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A Novel Radiotherapeutic Approach to Treat Bulky Metastases Even From Cutaneous Squamous Cell Carcinoma: Its Rationale and a Look at the Reliability of the Linear-Quadratic Model to Explain Its Radiobiological Effects

  • Authors: Ferini G.; Castorina P.; Valenti V.; Illari S.I.; Sachpazidis I.; Castorina L.; Marrale M.; Pergolizzi S.
  • Publication year: 2022
  • Type: Articolo in rivista
  • OA Link:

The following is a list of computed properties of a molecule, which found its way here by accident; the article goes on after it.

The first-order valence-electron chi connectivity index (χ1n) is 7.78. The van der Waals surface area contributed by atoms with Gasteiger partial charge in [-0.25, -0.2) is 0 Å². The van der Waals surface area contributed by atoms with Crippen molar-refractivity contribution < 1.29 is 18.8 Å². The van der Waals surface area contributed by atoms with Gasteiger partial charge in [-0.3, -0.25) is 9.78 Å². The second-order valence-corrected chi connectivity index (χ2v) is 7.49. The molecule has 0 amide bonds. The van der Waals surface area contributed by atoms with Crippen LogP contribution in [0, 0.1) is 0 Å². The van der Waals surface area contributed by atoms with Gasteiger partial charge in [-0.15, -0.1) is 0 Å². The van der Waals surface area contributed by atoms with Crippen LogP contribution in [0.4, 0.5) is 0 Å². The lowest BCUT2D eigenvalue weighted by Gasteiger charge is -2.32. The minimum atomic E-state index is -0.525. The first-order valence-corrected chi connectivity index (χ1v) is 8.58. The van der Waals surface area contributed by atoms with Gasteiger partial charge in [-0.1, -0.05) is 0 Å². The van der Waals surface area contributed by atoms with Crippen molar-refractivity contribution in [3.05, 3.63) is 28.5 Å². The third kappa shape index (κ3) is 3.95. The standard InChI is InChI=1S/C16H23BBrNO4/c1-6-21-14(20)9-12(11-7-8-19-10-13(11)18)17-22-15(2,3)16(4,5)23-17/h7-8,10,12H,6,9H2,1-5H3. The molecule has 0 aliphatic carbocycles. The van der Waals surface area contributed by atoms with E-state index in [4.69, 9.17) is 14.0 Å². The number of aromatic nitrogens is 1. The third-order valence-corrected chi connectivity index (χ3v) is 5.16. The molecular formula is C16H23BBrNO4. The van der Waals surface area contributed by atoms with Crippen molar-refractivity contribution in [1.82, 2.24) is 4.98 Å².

Introduction: Metastatic cutaneous squamous cell carcinoma (cSCC) is a very rare condition. The lack of definition of an oligometastatic subgroup means that there is no consensus for its treatment, unlike the mucosal head and neck counterpart. Like the latter, the cutaneous form is able to develop bulky tumor masses. When this happens, the classic care approach is just for palliative intent due to a likely unfavorable benefit–risk balance typical of aggressive treatments. Here we proposed a novel radiotherapy (RT) technique to treat bulky metastases from cSCC in the context of an overall limited tumor burden and tried to explain its clinical outcome by the currently available mathematical radiobiological and ad hoc developed models. Methods: We treated a case of facial cSCC with three metastases: two of them by classic stereotactic RT and the other by lattice RT supported by metabolic imaging (18F-FDG PET) due to its excessively large dimensions. For the latter lesion, we compared four treatment plans with different RT techniques in order to define the best approach in terms of normal tissue complication probability (NTCP) and tumor control probability (TCP). Moreover, we developed an ad hoc mathematical radiobiological model that could fit better with the characteristics of heterogeneity of this bulky metastasis for which, indeed, a segmentation of normoxic, hypoxic, and necrotic subvolumes might have been assumed. Results: We observed a clinical complete response in all three disease sites; the bulky metastasis actually regressed more rapidly than the other two treated by stereotactic RT. For the large lesion, NTCP predictions were good for all four different plans but even significantly better for the lattice RT plan. Neither the classic TCP nor the ad hoc developed radiobiological models could be totally adequate to explain the reported outcome. This finding might support a key role of the host immune system. Conclusions: PET-guided lattice RT might be safe and effective for the treatment of bulky lesions from cSCC. There might be some need for complex mathematical radiobiological models that are able to take into account any immune system’s role in order to explain the possible mechanisms of the tumor response to radiation and the relevant key points to enhance it.